Last September, DART hit asteroid Dimorphos, the small companion of asteroid Didymos. The impact was a test of planetary defense, showing that we can truly shift the orbit of a celestial body. But it was also a chance to study what an impact on an asteroid looks like. And astronomers did not waste time in pointing some of the most powerful telescopes at it.
Using the Very Lage Telescope, part of the European Southern Observatory (ESO), astronomers were able to spot features, composition, and peculiarities of the dust released in the impact. And it gave them a great deal of information about what happens when asteroids collide.
“Impacts between asteroids happen naturally, but you never know it in advance,” the lead author of one of two new studies, Cyrielle Opitom, an astronomer at the University of Edinburg, said in a statement. “DART is a really great opportunity to study a controlled impact, almost as in a laboratory.”
This research team followed the evolution of the dust cloud from mere hours after the impact to a month later. At first, the ejected cloud was bluer in color than the asteroid, suggesting that it was made of finer particles, but as time went by and it expanded, the team saw structures develop such as clumps, spirals, and long tails. And as more time went by, they appeared redder and redder, suggesting large particles were the main components of these.
The team also looked for water ice from the asteroid – there was little hope of finding it as they tend to be very dry, but it was important to check. They also looked for any residual fuels from DART, but it impacted the asteroid almost empty.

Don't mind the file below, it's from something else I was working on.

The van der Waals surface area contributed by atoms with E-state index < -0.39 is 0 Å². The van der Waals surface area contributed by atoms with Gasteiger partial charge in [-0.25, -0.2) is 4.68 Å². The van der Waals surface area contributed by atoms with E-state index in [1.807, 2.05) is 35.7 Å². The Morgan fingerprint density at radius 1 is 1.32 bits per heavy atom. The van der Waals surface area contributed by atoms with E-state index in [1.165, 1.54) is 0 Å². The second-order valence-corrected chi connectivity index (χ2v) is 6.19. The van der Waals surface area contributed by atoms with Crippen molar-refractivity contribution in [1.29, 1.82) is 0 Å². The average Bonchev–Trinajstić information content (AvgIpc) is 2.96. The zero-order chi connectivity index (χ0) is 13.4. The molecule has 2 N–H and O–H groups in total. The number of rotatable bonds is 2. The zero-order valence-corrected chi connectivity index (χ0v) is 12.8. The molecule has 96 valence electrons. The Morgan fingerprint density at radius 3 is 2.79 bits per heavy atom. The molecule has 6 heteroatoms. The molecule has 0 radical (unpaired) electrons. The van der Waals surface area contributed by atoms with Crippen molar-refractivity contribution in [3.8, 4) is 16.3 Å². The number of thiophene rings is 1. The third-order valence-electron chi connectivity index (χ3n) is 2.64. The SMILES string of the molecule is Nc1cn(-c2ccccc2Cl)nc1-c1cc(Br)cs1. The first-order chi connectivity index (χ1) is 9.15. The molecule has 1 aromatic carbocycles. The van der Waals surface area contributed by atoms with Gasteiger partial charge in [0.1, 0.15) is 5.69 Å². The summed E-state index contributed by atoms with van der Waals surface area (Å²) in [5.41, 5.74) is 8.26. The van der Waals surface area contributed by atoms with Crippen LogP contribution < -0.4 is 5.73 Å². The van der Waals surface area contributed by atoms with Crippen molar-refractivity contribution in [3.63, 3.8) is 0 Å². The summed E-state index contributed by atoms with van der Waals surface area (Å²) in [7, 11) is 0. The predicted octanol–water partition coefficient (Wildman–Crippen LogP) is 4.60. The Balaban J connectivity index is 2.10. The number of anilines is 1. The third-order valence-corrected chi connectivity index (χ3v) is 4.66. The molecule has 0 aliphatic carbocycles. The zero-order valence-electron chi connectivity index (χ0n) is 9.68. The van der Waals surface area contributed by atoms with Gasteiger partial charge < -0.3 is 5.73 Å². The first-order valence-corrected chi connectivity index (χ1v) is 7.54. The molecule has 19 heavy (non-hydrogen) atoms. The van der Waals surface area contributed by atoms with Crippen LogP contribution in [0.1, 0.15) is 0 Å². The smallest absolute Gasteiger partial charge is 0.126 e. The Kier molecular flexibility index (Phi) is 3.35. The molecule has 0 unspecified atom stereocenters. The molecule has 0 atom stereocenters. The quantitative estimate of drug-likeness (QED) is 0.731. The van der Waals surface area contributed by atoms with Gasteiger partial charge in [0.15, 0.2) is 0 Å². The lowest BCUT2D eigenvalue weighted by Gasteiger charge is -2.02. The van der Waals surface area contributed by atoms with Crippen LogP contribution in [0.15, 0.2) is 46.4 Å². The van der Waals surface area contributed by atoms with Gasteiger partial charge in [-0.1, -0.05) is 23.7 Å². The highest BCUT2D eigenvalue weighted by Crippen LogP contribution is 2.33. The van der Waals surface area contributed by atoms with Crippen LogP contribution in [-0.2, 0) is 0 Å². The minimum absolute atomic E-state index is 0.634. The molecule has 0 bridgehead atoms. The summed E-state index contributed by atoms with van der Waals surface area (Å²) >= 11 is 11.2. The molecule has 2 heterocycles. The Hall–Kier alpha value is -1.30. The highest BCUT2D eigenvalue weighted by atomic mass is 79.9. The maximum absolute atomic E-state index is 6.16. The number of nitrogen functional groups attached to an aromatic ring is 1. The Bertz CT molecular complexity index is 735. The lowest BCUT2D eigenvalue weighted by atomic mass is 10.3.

“We knew it was a long shot,” Opitom explained, “as the amount of gas that would be left in the tanks from the propulsion system would not be huge. Furthermore, some of it would have traveled too far to detect it with MUSE by the time we started observing.”
The other research team looked at the polarization of light from the cloud of debris following the impact. Polarized light is light with a specific orientation (the electromagnetic fields of it oscillate on a specific plane) and the atmosphere and surface of a celestial body can change and polarize the light of the Sun. Or clouds of particles from a collision.
“Tracking how the polarisation changes with the orientation of the asteroid relative to us and the Sun reveals the structure and composition of its surface,” lead author Stefano Bagnulo, an astronomer at the Armagh Observatory and Planetarium in the UK, explained.
Following the impact, the scientists noticed that the level of polarization decreased but the brightness of the system increased, suggesting that the material ejected might have been more pristine and brighter, coming from the subsurface so not previously exposed to solar radiation. Or it could be a question of size.
”We know that under certain circumstances, smaller fragments are more efficient at reflecting light and less efficient at polarising it,” explained Zuri Gray, a PhD student also at the Armagh Observatory and Planetarium.
This is just the beginning of this data analysis. More work is currently being done to analyze what the ESO observatories have seen in this fantastic event.
The paper led by Opitom is published in Astronomy & Astrophysics, and the work led by Bagnulo in The Astrophysical Journal Letters.